Emil Cioran

Emil Mihai Cioran (April 8, 1911, Răşinari - June 20, 1995, Paris), one of the best minds of his generation, was the author of elegantly written philosophical essays in which he displayed a sense of alienation and pessimism that was, according to one critic, "so profound and ironic as to almost meet a serious optimism at the other end of its arc".

Emil Cioran was born in a small, idyllic Transilvanian village called Răşinari, near Sibiu. He had a happy childhood, as his family was one of the wealthiest and most respected due to the fact that his father - Emilian - was, after all, an Orthodox priest. Cioran's childhood ended abruptly, when, at the age of 10, he was sent to live with a German family in Sibiu, a thing that left the young boy traumatized for life. Within three years, the whole family had moved to Sibiu.

The turning point of the writer's life was when he entered the University in Bucharest, as a Philosophy student. Here, he met his lifelong friends, Mircea Eliade - who later became one of the most influential personalities of the 20th century - and Eugen Ionesco, the founder of the Theater of the Absurd. They all benefited from the teachings of the prestigious thinkers Tudor Vianu and Nae Ionescu. The young Cioran graduated with a thesis on Bergsonian intuitionism, which he later rejected, because, Bergson didn't truly understand the tragedy of life. Or, at least, that's what Cioran thought. In 1933, the philosopher obtained a scholarship to the University of Berlin. The sojourn there influenced Cioran and he became passionate about Totalitarianism. Some of his declarations dated from that period are very positive to Fascism and Nazism, and have attracted him a lot of criticism. Also, one fact that was particularly disturbing was that he wrote a lot of articles in support of the extremist Romanian party Iron Guard. This attracted a lot of criticism later on, despite the fact that Cioran repeatedly repented for this lapse into extremism.

His first book, published in 1934, On the Heights of Despair, was very well received by the Romanian critics, and it was awarded the Commission's Prize and the Young Writers Prize. Other books - highly acclaimed by the critics - were published in the following years: The Book of Delusions (1935), The Transfiguration of Romania (1936), and Tears and Saints (1937), before leaving for Paris on a scholarship.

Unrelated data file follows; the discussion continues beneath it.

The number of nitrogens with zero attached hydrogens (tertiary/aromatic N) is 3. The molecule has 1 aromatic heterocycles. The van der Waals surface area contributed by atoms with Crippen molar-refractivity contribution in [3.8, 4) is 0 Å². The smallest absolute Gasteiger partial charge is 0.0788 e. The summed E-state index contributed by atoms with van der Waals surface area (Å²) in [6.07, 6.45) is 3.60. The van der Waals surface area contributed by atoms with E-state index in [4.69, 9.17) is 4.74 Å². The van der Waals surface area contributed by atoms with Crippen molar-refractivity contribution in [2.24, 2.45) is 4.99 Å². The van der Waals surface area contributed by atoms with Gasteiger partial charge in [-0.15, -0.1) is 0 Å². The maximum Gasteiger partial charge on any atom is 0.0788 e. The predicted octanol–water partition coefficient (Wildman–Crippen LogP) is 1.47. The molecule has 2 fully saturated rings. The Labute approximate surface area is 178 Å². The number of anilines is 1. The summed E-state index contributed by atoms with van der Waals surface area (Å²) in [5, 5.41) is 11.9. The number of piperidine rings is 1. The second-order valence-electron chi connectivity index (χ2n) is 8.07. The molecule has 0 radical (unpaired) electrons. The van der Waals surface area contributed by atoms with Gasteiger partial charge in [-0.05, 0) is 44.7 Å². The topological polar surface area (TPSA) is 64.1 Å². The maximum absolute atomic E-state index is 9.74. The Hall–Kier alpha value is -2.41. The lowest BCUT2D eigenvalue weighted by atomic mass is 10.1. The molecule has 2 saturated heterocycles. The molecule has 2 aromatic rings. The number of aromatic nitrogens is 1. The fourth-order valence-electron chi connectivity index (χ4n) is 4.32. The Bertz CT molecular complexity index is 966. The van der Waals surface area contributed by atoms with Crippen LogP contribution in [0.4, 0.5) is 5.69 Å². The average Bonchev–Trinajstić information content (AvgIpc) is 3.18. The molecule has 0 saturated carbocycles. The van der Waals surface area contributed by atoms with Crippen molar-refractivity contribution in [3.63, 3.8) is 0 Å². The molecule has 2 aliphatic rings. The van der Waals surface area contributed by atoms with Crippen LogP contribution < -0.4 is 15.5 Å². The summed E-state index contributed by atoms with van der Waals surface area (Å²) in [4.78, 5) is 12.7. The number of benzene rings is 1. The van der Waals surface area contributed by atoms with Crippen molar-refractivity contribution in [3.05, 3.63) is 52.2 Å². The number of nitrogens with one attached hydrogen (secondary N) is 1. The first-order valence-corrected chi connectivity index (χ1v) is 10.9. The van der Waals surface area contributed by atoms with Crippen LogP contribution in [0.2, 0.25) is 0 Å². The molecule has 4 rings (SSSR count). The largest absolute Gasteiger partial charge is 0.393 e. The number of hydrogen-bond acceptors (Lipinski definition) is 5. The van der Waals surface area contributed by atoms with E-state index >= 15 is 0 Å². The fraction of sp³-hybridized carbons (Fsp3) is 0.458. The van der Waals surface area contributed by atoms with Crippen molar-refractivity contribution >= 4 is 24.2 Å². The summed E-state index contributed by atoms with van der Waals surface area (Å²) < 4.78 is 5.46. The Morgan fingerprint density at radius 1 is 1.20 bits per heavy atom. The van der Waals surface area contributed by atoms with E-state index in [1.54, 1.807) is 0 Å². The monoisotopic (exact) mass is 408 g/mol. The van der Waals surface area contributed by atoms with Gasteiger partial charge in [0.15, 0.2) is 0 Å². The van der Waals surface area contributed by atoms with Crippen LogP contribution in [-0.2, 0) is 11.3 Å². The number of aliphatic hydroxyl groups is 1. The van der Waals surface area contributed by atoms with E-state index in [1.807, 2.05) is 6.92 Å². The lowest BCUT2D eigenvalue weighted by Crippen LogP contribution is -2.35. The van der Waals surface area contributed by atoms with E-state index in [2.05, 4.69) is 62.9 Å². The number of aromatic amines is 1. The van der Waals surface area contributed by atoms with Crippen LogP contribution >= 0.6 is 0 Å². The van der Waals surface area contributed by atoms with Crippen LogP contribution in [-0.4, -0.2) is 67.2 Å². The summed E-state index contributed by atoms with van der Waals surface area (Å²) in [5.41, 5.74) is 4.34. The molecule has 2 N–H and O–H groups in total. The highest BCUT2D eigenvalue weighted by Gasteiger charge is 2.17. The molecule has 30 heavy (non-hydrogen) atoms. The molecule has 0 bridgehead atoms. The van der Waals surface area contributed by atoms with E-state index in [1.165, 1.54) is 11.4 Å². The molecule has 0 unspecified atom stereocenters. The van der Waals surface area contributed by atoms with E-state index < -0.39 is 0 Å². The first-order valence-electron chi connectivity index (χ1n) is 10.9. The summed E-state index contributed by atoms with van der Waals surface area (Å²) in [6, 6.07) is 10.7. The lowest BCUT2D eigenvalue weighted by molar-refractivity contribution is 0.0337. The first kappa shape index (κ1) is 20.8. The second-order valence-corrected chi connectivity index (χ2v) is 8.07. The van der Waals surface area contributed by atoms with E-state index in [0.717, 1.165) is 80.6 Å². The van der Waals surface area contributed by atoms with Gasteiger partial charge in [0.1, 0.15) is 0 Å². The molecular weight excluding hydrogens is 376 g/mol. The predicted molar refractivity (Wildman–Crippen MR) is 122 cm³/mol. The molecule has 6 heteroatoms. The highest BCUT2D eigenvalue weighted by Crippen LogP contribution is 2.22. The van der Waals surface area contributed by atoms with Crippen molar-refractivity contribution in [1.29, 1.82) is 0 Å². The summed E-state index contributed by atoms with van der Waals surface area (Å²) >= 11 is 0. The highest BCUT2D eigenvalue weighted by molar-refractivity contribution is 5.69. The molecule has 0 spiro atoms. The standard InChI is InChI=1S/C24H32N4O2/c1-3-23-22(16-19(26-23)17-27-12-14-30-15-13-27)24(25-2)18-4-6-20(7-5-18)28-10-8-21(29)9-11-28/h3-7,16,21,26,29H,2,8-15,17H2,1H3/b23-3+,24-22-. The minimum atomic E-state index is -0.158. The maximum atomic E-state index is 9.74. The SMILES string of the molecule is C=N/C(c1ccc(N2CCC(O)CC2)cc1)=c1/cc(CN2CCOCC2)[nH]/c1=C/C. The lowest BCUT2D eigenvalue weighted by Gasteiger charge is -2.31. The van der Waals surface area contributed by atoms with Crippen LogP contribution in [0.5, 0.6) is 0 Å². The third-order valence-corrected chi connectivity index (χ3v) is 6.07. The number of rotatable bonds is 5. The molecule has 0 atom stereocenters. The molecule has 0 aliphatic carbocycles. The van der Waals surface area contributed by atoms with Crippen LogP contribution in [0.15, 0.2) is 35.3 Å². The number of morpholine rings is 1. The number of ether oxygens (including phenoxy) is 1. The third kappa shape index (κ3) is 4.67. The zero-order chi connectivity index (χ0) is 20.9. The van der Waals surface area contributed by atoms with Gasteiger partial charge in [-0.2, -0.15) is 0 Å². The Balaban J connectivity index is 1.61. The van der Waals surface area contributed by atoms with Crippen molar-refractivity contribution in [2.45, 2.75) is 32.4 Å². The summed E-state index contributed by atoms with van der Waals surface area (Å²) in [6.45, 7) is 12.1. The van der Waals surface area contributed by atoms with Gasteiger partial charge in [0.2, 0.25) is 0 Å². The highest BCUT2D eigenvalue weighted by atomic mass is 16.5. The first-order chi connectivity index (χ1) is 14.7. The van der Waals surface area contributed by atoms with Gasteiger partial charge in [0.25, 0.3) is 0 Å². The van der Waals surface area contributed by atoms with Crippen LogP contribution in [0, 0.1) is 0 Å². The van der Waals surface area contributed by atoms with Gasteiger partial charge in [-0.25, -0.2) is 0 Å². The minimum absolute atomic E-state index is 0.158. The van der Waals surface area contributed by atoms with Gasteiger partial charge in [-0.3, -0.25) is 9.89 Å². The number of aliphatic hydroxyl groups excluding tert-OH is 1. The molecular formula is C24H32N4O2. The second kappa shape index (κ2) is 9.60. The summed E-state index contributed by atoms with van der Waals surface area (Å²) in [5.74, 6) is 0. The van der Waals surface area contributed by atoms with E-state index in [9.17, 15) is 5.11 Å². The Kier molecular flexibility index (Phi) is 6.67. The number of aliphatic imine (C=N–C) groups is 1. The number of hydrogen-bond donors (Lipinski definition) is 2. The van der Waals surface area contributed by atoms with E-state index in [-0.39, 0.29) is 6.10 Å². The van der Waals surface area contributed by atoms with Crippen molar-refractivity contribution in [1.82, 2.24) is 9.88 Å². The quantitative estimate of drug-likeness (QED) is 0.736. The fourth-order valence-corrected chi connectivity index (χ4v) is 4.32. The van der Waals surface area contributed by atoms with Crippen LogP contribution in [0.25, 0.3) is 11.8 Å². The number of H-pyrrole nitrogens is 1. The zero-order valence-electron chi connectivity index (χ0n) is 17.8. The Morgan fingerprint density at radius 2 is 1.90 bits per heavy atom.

As a side note, one thing that reportedly had a huge influence on Cioran's thinking is a conversation with his mother, dated from 1935. She told him that she wouldn't have had him had she known he was going to be so unhappy. This produced a great impact on his life and led him to the idea that life is futile and everything is without substance: I'm simply an accident. Why take it all so seriously?

After he moved to France, all of his books were written in French, due to the fact that Cioran wanted to emphasize his detachment from the past. And, truth be told, his life in France was not bad at all, as he lived in the company of the finest minds in the world. In order to support himself, he worked there as a translator for a few publishing houses. However, the need to write was present again and the philosopher challenged himself by writing his next book completely in French, even though he worked hard to learn the language. The result was A Short History of Decay, which brought him the Rivarol Prize, in 1950, the only award he accepted in his entire life. He led a solitary existence in the Latin Quarter of Paris, surrounded by famous friends, such as Samuel Beckett, Mircea Eliade, Eugen Ionesco or Paul Celan. In the last years of his life he gave up writing completely, mostly because Alzheimer had deteriorated his mind. One of the most appreciated Romanian-born thinkers died on the 20th of June, 1995.

His body of work is quite impressive and its roots are deeply buried within the Transylvanian village. As a priest's son, Cioran was very preoccupied with religion. Later, this passion drove him to read the writings of saints and Christian mystics. But he realized he wasn't cut out to be an orthodox, so he turned to agnosticism and even nihilism. Unable to find answers in religion, Emil tried to find those answers in Philosophy. The one philosopher who had a huge influence on him was Nietzsche, the faithless German thinker. As for the religion, the only one that appealed to him was, by far, Buddhism. All these external influences turned Cioran in a pessimist, who found life painful. Throughout his works, he wrote a lot on the theme of suicide, as the only possible escape from an absurd universe. He once declared: 'I have always lived with the awareness of the impossibility of living. A recurrent theme in the works of writers of the first half of the 20th century is, undoubtedly, that of human alienation. The existence is, hence, absurd because 'by all evidence we are in the world to do nothing'. In the works of Emil Cioran, we run across a very solitary author, impregnated with the pain of living. Even so, one cannot help but be mesmerized by his lyricism and heart-felt convictions. He's a philosopher who belongs neither to the Romanians, nor to the French because his writings have a universal appeal.